Historical Demonstrations?

Photo from the 1941 Louisiana Maneuvers

Continuing my comments on the article in the December 2018 issue of the Phalanx by Alt, Morey and Larimer (this is part 5 of 7; see Part 1, Part 2, Part 3, Part 4).

The authors of the Phalanx article then make the snarky statement that:

Combat simulations have been successfully used to replicate historical battles as a demonstration, but this is not a requirement or their primary intended use.

So, they say in three sentences that combat models using human factors are difficult to validate, they then say that physics-based models are validated, and then they say that running a battle through a model is a demonstration. Really?

Does such a demonstration show that the model works or does not work? Does such a demonstration show that they can get a reasonable outcome when using real-world data? The definition of validation that they gave on the first page of their article is:

The process of determining the degree to which a model or simulation with its associated data is an accurate representation of the real world from the perspective of its intended use is referred to as validation.

This is a perfectly good definition of validation. So where does one get that real-world data? If you are using the model to measure combat effects (as opposed to physical affects) then you probably need to validate it to real-world combat data. This means historical combat data, whether it is from 3,400 years ago or 1 second ago. You need to assemble the data from a (preferably recent) combat situation and run it through the model.

This has been done. The Dupuy Institute does not exist in a vacuum. We have assembled four sets of combat data bases for use in validation. They are:

  1. The Ardennes Campaign Simulation Data Base
  2.  The Kursk Data Base
  3. The Battle of Britain Data Base
  4. Our various division-level, battalion-level and company-level engagement database bases.

Now, the reason we have mostly used World War II data is that you can get detailed data from the unit records of both sides. To date….this is not possible for almost any war since 1945. But, if your high-tech model cannot predict lower-tech combat….then you probably also have a problem modeling high-tech combat. So, it is certainly a good starting point.

More to the point, this was work that was funded in part by the Center for Army Analysis, the Deputy Secretary of the Army (Operations Research) and Office of Secretary of Defense, Planning, Analysis and Evaluation. Hundreds of thousands of dollars were spent developing some of these databases. This was not done just for “demonstration.” This was not done as a hobby. If their sentence was meant to be-little the work of TDI, which is how I do interpret that sentence, then is also belittles the work of CAA, DUSA(OR) and OSD PA&E. I am not sure that is the three author’s intent.

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Christopher A. Lawrence
Christopher A. Lawrence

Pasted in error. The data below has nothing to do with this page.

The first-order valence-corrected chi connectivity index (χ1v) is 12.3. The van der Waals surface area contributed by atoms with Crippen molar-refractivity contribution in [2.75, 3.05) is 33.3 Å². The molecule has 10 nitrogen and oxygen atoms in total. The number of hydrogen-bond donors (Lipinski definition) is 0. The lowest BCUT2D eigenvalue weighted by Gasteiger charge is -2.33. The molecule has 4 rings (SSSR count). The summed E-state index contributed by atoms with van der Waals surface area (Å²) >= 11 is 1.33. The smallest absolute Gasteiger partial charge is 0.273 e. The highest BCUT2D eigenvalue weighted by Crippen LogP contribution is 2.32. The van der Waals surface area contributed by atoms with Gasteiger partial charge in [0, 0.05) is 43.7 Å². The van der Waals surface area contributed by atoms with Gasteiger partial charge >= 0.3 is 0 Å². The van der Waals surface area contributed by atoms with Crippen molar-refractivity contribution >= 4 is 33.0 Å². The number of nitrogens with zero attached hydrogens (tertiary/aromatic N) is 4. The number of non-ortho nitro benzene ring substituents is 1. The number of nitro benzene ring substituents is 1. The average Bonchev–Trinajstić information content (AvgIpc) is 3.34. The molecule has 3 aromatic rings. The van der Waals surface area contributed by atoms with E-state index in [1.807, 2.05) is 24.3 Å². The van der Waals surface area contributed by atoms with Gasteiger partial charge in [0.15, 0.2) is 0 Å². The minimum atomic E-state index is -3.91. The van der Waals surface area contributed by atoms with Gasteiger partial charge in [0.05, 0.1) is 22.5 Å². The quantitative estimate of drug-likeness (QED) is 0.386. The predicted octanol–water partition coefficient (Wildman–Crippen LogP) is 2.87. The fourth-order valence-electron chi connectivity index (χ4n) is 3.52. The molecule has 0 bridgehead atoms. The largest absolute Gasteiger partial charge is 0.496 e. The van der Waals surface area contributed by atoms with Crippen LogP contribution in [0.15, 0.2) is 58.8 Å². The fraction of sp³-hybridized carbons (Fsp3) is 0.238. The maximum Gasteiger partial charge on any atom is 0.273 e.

Christopher A. Lawrence is a professional historian and military analyst. He is the Executive Director and President of The Dupuy Institute, an organization dedicated to scholarly research and objective analysis of historical data related to armed conflict and the resolution of armed conflict. The Dupuy Institute provides independent, historically-based analyses of lessons learned from modern military experience.
Mr. Lawrence was the program manager for the Ardennes Campaign Simulation Data Base, the Kursk Data Base, the Modern Insurgency Spread Sheets and for a number of other smaller combat data bases. He has participated in casualty estimation studies (including estimates for Bosnia and Iraq) and studies of air campaign modeling, enemy prisoner of war capture rates, medium weight armor, urban warfare, situational awareness, counterinsurgency and other subjects for the U.S. Army, the Defense Department, the Joint Staff and the U.S. Air Force. He has also directed a number of studies related to the military impact of banning antipersonnel mines for the Joint Staff, Los Alamos National Laboratories and the Vietnam Veterans of American Foundation.
His published works include papers and monographs for the Congressional Office of Technology Assessment and the Vietnam Veterans of American Foundation, in addition to over 40 articles written for limited-distribution newsletters and over 60 analytical reports prepared for the Defense Department. He is the author of Kursk: The Battle of Prokhorovka (Aberdeen Books, Sheridan, CO., 2015), America’s Modern Wars: Understanding Iraq, Afghanistan and Vietnam (Casemate Publishers, Philadelphia & Oxford, 2015), War by Numbers: Understanding Conventional Combat (Potomac Books, Lincoln, NE., 2017) , The Battle of Prokhorovka (Stackpole Books, Guilford, CT., 2019), The Battle for Kyiv (Frontline Books, Yorkshire, UK, 2023), Aces at Kursk (Air World, Yorkshire, UK, 2024), Hunting Falcon: The Story of WWI German Ace Hans-Joachim Buddecke (Air World, Yorkshire, UK, 2024) and The Siege of Mariupol (Frontline Books, Yorkshire, UK, 2024).
Mr. Lawrence lives in northern Virginia, near Washington, D.C., with his wife and son.

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